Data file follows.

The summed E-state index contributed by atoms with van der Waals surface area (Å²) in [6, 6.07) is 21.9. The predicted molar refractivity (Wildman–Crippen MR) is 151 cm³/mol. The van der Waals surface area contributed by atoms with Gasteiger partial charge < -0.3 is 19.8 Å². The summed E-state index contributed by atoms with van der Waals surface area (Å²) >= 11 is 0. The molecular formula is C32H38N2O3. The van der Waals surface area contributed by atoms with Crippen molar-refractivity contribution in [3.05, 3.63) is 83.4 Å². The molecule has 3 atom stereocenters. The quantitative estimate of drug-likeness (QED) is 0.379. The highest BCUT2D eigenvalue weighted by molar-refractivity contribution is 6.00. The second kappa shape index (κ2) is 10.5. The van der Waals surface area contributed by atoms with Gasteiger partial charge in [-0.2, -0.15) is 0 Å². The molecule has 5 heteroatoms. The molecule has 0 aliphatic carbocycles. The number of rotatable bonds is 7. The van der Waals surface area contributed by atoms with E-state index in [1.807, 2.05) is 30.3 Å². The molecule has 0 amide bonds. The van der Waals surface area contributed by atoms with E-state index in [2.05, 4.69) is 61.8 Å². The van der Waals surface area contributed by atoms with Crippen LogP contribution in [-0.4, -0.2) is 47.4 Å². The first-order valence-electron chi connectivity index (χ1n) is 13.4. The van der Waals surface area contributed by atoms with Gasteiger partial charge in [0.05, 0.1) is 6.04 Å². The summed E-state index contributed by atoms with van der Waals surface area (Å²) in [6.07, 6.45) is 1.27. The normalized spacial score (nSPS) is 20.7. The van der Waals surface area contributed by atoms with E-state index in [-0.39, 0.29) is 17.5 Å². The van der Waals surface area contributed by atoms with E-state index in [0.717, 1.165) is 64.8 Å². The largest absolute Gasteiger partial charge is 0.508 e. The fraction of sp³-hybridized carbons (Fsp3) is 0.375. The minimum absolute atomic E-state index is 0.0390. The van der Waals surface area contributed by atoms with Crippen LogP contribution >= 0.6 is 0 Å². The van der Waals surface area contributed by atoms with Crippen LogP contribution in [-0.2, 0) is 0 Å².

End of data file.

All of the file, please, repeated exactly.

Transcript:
The summed E-state index contributed by atoms with van der Waals surface area (Å²) in [6, 6.07) is 21.9. The predicted molar refractivity (Wildman–Crippen MR) is 151 cm³/mol. The van der Waals surface area contributed by atoms with Gasteiger partial charge < -0.3 is 19.8 Å². The summed E-state index contributed by atoms with van der Waals surface area (Å²) >= 11 is 0. The molecular formula is C32H38N2O3. The van der Waals surface area contributed by atoms with Crippen molar-refractivity contribution in [3.05, 3.63) is 83.4 Å². The molecule has 3 atom stereocenters. The quantitative estimate of drug-likeness (QED) is 0.379. The highest BCUT2D eigenvalue weighted by molar-refractivity contribution is 6.00. The second kappa shape index (κ2) is 10.5. The van der Waals surface area contributed by atoms with Gasteiger partial charge in [-0.2, -0.15) is 0 Å². The molecule has 5 heteroatoms. The molecule has 0 aliphatic carbocycles. The number of rotatable bonds is 7. The van der Waals surface area contributed by atoms with E-state index in [1.807, 2.05) is 30.3 Å². The molecule has 0 amide bonds. The van der Waals surface area contributed by atoms with E-state index in [2.05, 4.69) is 61.8 Å². The van der Waals surface area contributed by atoms with Crippen LogP contribution in [-0.4, -0.2) is 47.4 Å². The first-order valence-electron chi connectivity index (χ1n) is 13.4. The van der Waals surface area contributed by atoms with Gasteiger partial charge in [0.05, 0.1) is 6.04 Å². The summed E-state index contributed by atoms with van der Waals surface area (Å²) in [6.07, 6.45) is 1.27. The normalized spacial score (nSPS) is 20.7. The van der Waals surface area contributed by atoms with E-state index in [-0.39, 0.29) is 17.5 Å². The van der Waals surface area contributed by atoms with E-state index in [0.717, 1.165) is 64.8 Å². The largest absolute Gasteiger partial charge is 0.508 e. The fraction of sp³-hybridized carbons (Fsp3) is 0.375. The minimum absolute atomic E-state index is 0.0390. The van der Waals surface area contributed by atoms with Crippen LogP contribution >= 0.6 is 0 Å². The van der Waals surface area contributed by atoms with Crippen LogP contribution in [-0.2, 0) is 0 Å².